Trueman, Terry. Stuck in Neutral. Harper Teen, 2012 (reprint). ISBN 978-0064472135 144 pp $9.99
Shawn, a teen with severe cerebral palsy that leaves him incapable of controlling his own muscles, can’t eat, speak or move. His doctors tell his parents that there is a chance that he is aware, and not retarded, but Shawn can’t speak up to tell them truth–that he is, indeed very aware, that he thinks about girls, that he loves barbeque potato chips, that he knows how to read. He remembers every single thing he ever heard or saw, and lives a rich and vivid existence in his mind.
The seizures he has allow him to travel out of his body and run, walk, swim and fly. He lives in the cultural hub of Seattle, and is surrounded by a patient family who love him. Except for his dad, who is divorced from them. A writer with a Pulitzer award for the poem he wrote about his son, he always had trouble handling Shawn’s condition, and now he’s on a euthanasia kick and speaking out on letting go those who have a poor quality of life and can’t snuff themselves. Is he out to murder his own son? Shawn, clever at putting clues together, sure thinks so–and he doesn’t have a way to let anyone else know.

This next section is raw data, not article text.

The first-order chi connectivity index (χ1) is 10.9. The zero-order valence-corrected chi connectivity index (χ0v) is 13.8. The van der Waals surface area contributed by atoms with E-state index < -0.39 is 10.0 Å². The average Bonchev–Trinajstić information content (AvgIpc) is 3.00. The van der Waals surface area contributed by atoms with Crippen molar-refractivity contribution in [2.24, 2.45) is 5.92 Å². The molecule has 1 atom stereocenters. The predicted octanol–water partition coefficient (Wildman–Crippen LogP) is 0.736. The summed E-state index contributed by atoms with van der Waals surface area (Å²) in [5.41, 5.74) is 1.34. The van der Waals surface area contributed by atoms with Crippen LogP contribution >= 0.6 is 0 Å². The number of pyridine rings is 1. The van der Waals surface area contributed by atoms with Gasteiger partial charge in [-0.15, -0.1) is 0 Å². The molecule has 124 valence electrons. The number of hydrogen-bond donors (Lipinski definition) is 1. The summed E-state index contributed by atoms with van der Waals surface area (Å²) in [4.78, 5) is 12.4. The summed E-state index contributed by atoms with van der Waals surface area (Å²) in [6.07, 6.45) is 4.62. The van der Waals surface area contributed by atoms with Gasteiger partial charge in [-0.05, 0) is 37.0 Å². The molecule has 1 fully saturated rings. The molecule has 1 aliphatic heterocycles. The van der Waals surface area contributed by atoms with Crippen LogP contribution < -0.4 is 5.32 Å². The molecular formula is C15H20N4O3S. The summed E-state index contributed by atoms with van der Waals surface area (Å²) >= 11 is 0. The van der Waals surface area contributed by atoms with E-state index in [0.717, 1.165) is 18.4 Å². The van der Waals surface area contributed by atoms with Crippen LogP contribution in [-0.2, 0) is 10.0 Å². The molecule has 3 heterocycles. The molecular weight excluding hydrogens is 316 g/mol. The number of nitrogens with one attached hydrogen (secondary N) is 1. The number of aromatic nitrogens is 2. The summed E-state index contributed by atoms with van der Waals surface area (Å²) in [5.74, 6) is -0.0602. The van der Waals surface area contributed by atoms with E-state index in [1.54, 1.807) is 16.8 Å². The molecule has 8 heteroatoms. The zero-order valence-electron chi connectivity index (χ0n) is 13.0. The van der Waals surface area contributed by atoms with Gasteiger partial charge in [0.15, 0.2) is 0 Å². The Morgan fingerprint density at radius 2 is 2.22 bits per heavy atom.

Trueman, himself a dad to a child with cerebral palsy, writes a spellbinding novel about a teen trapped in his own body. It is a fascinating view from a voice not yet heard. Shawn is a bright and witty young man, surprisingly unbitter, and as descriptive narrator really conveys to unknowing readers what this situation could be like. In one heart-wrenching scene, he dreams he visits his father and talks with him for the first time, and is able to tell his father he loves him and plea for his own life. The reader must decide if Shawn’s father is going to follow through with his plan or not in a Frank Stockton-like ending.
An excellent book, with possibilities for discussion and/or raising awareness of differently abled people.